Indeterminate Tomatoes - and Cuc question

LizMomof5June 19, 2012

Hi, new to SC we used raised beds, didn't expect tons of tomatoes so quickly (from seeds) but now I find I planted many determinate plants..never knew there was a difference.. and they're dying..I'm told multiple growing seasons here, so which plants are best to put in for a long continuous growing season (my cherry and grape tomatoes still doing well) can I plant more Roma? Will they still grow- is it the length of the plants life I need to watch and not the conditions? Also while I'm at it cucumber plants now have much lower yield- do they stop producing? should I plant more or will they come back? Thanks!

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digdirt2(6b-7a No.Cent. AR HZ8 Sun-35)

Yes, both determinate tomatoes and cukes stop producing. Best approach with both when you have a long gardening season, is just to plant new plants of both. But during the high heat of summer neither will do much. Even a place with a "continuous growing season" has hot inactive periods. :)

Indeterminate varieties of tomatoes will also shut down during the high heat of summer but if you keep them cared for and watered they will kick back into production once the weather begins to cool down a bit.

Dave

    Bookmark   June 19, 2012 at 10:51AM
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missingtheobvious(Blue Ridge 7a)

Determinate tomatoes are programmed to die after a certain number of leaves and flower clusters. Some will produce the entire crop in one or two batches; those are good for canners or mechanized picking.

I've only grown Romas once and planted them out quite late (probably mid-June?); they kept producing till frost, though there were disease issues and later fruit weren't high quality. As you're in SC, you're probably a zone or two warmer than I am, and with a longer growing season, so for you they might not last all year.

A major factor in some regions is the heat. Too hot, and pollen becomes non-viable, so fruit don't set. The relevant numbers are: daytime highs above 90-95 and night-time highs either above 75 or below 55. Some varieties do better in heat than others (cherries, for instance).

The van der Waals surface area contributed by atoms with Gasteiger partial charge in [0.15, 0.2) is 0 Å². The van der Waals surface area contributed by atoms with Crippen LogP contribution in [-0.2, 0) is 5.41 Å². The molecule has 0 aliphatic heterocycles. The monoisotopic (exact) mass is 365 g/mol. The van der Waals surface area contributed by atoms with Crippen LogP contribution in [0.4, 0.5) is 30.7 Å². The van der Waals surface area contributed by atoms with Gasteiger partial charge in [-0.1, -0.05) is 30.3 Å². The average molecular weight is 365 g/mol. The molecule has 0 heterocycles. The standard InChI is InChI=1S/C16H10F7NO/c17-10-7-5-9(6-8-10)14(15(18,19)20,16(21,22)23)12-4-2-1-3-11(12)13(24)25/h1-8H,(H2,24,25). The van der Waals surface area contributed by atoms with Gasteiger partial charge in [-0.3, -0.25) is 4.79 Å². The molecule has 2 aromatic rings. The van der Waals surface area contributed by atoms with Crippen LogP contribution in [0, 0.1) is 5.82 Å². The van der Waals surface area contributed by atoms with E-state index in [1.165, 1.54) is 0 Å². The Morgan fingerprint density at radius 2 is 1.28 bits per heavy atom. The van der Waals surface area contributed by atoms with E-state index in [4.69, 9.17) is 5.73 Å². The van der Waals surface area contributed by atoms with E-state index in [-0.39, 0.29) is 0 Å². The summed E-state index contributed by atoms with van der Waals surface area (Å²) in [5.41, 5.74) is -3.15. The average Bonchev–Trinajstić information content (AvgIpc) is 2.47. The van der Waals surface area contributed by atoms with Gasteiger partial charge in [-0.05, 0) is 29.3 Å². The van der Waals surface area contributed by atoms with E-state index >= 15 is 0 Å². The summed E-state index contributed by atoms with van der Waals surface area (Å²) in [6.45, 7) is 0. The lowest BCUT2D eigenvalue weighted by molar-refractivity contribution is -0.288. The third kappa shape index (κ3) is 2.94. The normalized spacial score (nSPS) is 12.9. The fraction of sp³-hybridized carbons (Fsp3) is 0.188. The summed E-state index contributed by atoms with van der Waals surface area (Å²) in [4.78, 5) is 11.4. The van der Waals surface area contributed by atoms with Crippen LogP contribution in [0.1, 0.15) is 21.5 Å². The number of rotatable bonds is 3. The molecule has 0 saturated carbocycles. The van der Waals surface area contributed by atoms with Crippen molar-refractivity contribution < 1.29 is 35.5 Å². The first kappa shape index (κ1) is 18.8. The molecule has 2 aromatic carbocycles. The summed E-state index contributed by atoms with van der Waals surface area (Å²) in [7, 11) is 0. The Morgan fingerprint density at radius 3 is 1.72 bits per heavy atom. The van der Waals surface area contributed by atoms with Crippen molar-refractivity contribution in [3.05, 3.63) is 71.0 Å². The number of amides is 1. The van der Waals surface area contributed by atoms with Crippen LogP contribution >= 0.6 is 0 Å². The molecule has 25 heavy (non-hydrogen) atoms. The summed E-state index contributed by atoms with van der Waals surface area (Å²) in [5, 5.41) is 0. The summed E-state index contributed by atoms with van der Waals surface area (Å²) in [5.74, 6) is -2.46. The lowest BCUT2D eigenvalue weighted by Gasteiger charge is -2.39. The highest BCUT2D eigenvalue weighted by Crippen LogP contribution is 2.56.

Pollination can also fail when humidity is too high.

In my area the big-box stores still have some tomato plants for sale, both determinate and indeterminate varieties.

Here's where you can find out your USDA hardiness zone; enter your zip code on the upper left:
http://planthardiness.ars.usda.gov/PHZMWeb/
Be aware that this is a new map this year, and your area may be a zone warmer than before (though mine isn't).

If you go down to the bottom of the GW page and click on "Member Pages" in the green ribbon, you can add your zone and/or location info to your member info so it will show up automatically.

The zones are most valuable for knowing which plants will survive winter lows, but can also be helpful to people responding to your question. For instance, in SC you might be in the mountains and 7a like me ... or in Charleston (9a) -- big difference in temperatures.

    Bookmark   June 19, 2012 at 11:27AM
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steven1032

If you have short growing season like here in Texas. Before heat arrives. Best to plant small to mid size tomatoes for fast growth. Early girl. Celebrity. Heat wave. Solar flare

    Bookmark   June 19, 2012 at 12:07PM
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digdirt2(6b-7a No.Cent. AR HZ8 Sun-35)

Will they still grow- is it the length of the plants life I need to watch and not the conditions?

Sorry I missed this when I first read your post but missing has addressed it well - conditions is the focus. Given perfect conditions - which sadly no one has - indeterminates would serve us all well. But since we don't have ideal conditions then either type or best yet, a combination of both types, works.

Dave

    Bookmark   June 19, 2012 at 12:46PM
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